# Dutch Books and Decision Theory: An Introduction to a Long Conversation

post by Jack · 2010-12-21T04:55:40.303Z · score: 21 (21 votes) · LW · GW · Legacy · 102 comments## Contents

The Diachronic Dutch Book Argument The Will-to-wager Assumption or Just What Does This Prove, Anyway? None 102 comments

For a community that endorses Bayesian epistemology we have had surprisingly few discussions about the most famous Bayesian contribution to epistemology: the Dutch Book arguments. In this post I present the arguments, but it is far from clear yet what the right way to interpret them is or even if they prove what they set out to. The Dutch Book arguments attempt to justify the Bayesian approach to science and belief; I will also suggest that any successful Dutch Book defense of Bayesianism cannot be disentangled from decision theory. But mostly this post is to introduce people to the argument and to get people thinking about a solution. The literature is scant enough that it is plausible people here could actually make genuine progress, especially since the problem is related to decision theory.^{1}

Bayesianism fits together. Like a well-tailored jacket it feels comfortable and looks good. It's an appealing, functional aesthetic for those with cultivated epistemic taste. But sleekness is not a rigourous justification and so we should ask: why must the rational agent adopt the axioms of probability as conditions for her degrees of belief? Further, why should agents accept the principle conditionalization as a rule of inference? These are the questions the Dutch Book arguments try to answer.

The arguments begin with an assumption about the connection between degrees of belief and willingness to wager. An agent with degree of belief *b* in hypothesis *h *is assumed to be willing to buy wager up to and including $*b* in a unit wager on *h *and sell a unit wager on *h* down to and including $*b.* For example, if my degree of belief that I can drink ten eggnogs without passing out is .3 I am willing to bet $0.30 on the proposition that I can drink the nog without passing out when the stakes of the bet are $1. Call this the Will-to-wager Assumption. As we will see it is problematic.

**The Synchronic Dutch Book Argument**

Now consider what happens if my degree of belief that I can drink the eggnog is .3 and my degree of belief that I will pass out before I finish is .75. Given the Will-to-wager assumption my friend can construct a series of wagers that guarantee I will lose money. My friend could offer me a wager on *b *where I pay $0.30 for $1.00 stakes if I finish the eggnog. He could simultaneously offer me a bet where I pay $0.75 for $1.00 stakes if pass out. Now if I down the eggnog I win $0.70 from the first bet but I lose $0.75 from the second bet, netting me -$0.05. If I pass out I lose the $0.30 from the first bet, but win $0.25 from the second bet, netting me -$0.05. In gambling terminology these lose-lose bets are called a Dutch book. What's cool about this is that violating the axioms of probability is a necessary and sufficient condition for degrees of belief to be susceptible to Dutch books, as in the above example. This is quite easy to see but the reader is welcome to pursue formal proofs: representing degrees of belief with only positive numbers, setting *b(all outcomes)=1, *and making* b* additive makes it impossible to construct a Dutch book. A violation of any axiom allows the sum of all *b* in the sample space* *to be greater than or less than 1, enabling a Dutch book.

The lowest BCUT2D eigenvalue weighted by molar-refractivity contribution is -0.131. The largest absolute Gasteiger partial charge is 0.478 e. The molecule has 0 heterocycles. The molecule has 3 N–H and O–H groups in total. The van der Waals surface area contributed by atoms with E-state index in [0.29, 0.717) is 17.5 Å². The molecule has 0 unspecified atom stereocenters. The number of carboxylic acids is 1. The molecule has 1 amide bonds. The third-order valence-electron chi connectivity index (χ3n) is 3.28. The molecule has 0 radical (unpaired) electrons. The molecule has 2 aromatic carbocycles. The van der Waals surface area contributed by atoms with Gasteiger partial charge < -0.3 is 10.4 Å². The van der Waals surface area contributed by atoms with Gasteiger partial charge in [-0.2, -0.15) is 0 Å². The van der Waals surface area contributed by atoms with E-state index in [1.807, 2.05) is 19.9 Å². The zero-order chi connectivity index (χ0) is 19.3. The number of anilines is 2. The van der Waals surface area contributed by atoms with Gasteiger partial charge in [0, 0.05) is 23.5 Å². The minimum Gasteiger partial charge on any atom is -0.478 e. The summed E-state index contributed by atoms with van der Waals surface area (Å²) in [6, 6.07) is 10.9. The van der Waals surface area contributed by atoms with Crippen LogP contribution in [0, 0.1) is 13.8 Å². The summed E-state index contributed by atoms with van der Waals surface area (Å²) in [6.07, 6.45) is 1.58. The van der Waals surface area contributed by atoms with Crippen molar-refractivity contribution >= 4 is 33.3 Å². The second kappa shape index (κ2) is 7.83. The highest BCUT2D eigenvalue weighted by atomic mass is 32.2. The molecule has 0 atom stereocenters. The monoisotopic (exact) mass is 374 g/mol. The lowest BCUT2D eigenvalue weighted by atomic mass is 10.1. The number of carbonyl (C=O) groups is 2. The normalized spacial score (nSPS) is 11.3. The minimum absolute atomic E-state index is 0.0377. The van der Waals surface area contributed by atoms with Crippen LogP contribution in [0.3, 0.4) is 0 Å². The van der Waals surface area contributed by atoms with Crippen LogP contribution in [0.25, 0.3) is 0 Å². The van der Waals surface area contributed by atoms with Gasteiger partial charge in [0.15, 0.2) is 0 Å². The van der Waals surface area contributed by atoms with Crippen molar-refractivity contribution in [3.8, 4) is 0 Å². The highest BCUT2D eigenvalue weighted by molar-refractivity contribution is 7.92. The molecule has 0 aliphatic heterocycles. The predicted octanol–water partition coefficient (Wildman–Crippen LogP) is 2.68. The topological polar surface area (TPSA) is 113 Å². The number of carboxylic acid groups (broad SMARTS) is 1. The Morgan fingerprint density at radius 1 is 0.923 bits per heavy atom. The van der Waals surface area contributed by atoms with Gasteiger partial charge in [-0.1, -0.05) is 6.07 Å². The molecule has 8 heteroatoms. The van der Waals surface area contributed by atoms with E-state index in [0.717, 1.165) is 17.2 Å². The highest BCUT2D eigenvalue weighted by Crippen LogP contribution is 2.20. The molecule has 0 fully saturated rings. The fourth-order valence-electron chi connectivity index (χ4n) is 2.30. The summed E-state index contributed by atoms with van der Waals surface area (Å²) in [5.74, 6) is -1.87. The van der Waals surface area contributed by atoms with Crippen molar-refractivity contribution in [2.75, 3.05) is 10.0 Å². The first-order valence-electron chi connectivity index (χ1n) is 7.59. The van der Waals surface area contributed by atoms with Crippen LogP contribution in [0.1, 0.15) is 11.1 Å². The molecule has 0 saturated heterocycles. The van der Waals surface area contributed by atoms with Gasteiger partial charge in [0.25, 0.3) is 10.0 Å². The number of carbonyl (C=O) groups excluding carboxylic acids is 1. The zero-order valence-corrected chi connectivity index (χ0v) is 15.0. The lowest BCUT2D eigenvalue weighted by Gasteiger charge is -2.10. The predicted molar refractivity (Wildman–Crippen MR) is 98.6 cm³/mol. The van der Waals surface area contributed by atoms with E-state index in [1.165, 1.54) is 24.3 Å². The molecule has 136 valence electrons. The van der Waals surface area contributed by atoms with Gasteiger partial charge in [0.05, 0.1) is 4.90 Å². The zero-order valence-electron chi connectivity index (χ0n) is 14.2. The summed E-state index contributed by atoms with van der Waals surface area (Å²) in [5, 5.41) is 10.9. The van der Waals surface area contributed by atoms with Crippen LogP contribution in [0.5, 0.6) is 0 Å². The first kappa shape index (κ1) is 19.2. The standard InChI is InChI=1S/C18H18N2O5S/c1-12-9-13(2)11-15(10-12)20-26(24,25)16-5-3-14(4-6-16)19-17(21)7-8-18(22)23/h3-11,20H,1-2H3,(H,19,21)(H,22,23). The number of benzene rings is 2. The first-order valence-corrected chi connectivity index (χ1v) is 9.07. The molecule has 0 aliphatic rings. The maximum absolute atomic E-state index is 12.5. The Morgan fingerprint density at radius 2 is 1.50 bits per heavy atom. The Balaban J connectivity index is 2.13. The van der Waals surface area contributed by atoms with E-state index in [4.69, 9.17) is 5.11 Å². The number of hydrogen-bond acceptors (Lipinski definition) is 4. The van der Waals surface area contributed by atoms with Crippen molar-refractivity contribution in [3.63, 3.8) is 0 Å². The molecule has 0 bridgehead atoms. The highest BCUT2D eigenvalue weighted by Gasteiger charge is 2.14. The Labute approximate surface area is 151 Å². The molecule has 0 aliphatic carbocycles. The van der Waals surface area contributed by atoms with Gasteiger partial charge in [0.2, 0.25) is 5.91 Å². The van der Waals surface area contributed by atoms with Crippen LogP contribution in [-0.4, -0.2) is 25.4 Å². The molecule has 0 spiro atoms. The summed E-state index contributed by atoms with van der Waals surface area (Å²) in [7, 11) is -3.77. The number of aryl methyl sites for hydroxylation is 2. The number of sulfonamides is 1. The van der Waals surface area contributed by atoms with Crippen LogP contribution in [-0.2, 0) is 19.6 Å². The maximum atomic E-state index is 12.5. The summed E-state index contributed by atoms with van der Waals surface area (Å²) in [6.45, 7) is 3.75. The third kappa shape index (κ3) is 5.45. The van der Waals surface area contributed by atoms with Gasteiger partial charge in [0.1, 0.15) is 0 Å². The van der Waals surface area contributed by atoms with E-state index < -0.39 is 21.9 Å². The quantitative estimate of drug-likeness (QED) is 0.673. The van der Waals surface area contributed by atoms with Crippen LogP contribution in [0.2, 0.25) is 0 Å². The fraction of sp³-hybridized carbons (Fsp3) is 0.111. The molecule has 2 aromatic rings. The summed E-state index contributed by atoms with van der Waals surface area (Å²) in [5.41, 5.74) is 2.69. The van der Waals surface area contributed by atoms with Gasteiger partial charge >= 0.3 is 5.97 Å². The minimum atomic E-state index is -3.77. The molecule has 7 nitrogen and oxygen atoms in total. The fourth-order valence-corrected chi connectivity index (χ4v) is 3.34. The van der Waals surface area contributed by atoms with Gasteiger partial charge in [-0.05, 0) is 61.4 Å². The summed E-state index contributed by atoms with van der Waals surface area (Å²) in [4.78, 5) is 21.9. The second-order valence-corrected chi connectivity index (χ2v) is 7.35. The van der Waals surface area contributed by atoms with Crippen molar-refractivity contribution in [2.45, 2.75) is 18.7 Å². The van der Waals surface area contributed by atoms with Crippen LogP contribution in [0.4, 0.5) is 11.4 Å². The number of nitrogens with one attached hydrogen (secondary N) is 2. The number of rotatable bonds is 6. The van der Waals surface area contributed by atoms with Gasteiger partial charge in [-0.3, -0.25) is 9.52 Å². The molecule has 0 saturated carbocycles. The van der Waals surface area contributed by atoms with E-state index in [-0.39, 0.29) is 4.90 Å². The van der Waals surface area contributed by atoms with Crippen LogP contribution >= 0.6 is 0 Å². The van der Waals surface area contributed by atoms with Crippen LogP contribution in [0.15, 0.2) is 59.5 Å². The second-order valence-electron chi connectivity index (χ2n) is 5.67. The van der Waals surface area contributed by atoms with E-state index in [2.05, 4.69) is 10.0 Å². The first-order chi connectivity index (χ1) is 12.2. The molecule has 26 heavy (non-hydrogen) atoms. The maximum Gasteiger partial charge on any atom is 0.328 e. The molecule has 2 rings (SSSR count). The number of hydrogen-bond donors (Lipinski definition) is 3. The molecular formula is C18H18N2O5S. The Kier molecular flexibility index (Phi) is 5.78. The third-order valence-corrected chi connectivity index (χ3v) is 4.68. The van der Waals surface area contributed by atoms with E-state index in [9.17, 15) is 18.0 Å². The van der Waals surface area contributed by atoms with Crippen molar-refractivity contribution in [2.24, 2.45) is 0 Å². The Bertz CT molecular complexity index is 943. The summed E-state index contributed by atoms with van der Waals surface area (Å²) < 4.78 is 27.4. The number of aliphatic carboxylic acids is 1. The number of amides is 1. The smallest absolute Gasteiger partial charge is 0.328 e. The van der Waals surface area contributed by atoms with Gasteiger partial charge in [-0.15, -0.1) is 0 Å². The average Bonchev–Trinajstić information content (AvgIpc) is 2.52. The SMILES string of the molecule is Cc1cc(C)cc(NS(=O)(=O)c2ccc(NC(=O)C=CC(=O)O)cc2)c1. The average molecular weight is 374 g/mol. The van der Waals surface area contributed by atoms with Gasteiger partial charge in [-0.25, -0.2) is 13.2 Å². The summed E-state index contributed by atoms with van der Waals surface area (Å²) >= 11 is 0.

**The Diachronic Dutch Book Argument**

What about conditionalization? Why must a rational agent believe *h*1 at *b*(*h*1|*h*2) once she learns *h*2? For this we update the Will-to-wager assumption to have it govern degrees of belief for hypothesis conditional on other hypotheses. An agent with degree of belief *b* in hypothesis *h*1*|h*2* *is assumed to be willing to wager up to and including $*b* in a unit wager on *h*1* *conditional on *h*2*. *This is a wager that is canceled if *h*2 turns out false but pays out if *h*2 turns out true. Say I believe with *b=*0.9 that I will finish ten drinks if we decide to drink cider instead of eggnog. Say I also believe with *b=*0.5 that we will drink cider and 0.5 that we drink eggnog. But say I *don't* update my beliefs according to the principle of conditionalization. Once I learn that we will drink cider my belief that I will finish the drinks is only b=0.7. Given the Will-to-wager assumption I accept the following wagers.